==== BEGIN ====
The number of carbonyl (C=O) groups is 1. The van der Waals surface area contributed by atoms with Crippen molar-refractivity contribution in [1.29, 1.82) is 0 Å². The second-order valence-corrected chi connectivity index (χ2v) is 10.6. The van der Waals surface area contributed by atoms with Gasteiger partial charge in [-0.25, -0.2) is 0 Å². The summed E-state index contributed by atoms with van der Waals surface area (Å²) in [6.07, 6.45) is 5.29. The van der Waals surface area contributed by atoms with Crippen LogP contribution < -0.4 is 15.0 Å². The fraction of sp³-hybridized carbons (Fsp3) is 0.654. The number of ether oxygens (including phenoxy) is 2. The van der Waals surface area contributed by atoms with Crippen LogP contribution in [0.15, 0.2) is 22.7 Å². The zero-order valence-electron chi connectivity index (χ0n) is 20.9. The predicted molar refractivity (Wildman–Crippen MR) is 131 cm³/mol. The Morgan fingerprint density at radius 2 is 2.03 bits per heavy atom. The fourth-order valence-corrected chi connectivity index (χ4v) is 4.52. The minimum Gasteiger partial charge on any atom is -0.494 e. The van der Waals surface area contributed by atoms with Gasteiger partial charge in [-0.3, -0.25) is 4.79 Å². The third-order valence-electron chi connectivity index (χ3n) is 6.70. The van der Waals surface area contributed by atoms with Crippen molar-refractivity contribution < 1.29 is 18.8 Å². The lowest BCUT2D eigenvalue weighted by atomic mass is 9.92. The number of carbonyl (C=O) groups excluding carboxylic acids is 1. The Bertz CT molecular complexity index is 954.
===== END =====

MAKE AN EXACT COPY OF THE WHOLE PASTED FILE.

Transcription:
The number of carbonyl (C=O) groups is 1. The van der Waals surface area contributed by atoms with Crippen molar-refractivity contribution in [1.29, 1.82) is 0 Å². The second-order valence-corrected chi connectivity index (χ2v) is 10.6. The van der Waals surface area contributed by atoms with Gasteiger partial charge in [-0.25, -0.2) is 0 Å². The summed E-state index contributed by atoms with van der Waals surface area (Å²) in [6.07, 6.45) is 5.29. The van der Waals surface area contributed by atoms with Crippen LogP contribution < -0.4 is 15.0 Å². The fraction of sp³-hybridized carbons (Fsp3) is 0.654. The number of ether oxygens (including phenoxy) is 2. The van der Waals surface area contributed by atoms with Crippen LogP contribution in [0.15, 0.2) is 22.7 Å². The zero-order valence-electron chi connectivity index (χ0n) is 20.9. The predicted molar refractivity (Wildman–Crippen MR) is 131 cm³/mol. The Morgan fingerprint density at radius 2 is 2.03 bits per heavy atom. The fourth-order valence-corrected chi connectivity index (χ4v) is 4.52. The minimum Gasteiger partial charge on any atom is -0.494 e. The van der Waals surface area contributed by atoms with Gasteiger partial charge in [-0.3, -0.25) is 4.79 Å². The third-order valence-electron chi connectivity index (χ3n) is 6.70. The van der Waals surface area contributed by atoms with Crippen molar-refractivity contribution < 1.29 is 18.8 Å². The lowest BCUT2D eigenvalue weighted by atomic mass is 9.92. The number of carbonyl (C=O) groups excluding carboxylic acids is 1. The Bertz CT molecular complexity index is 954.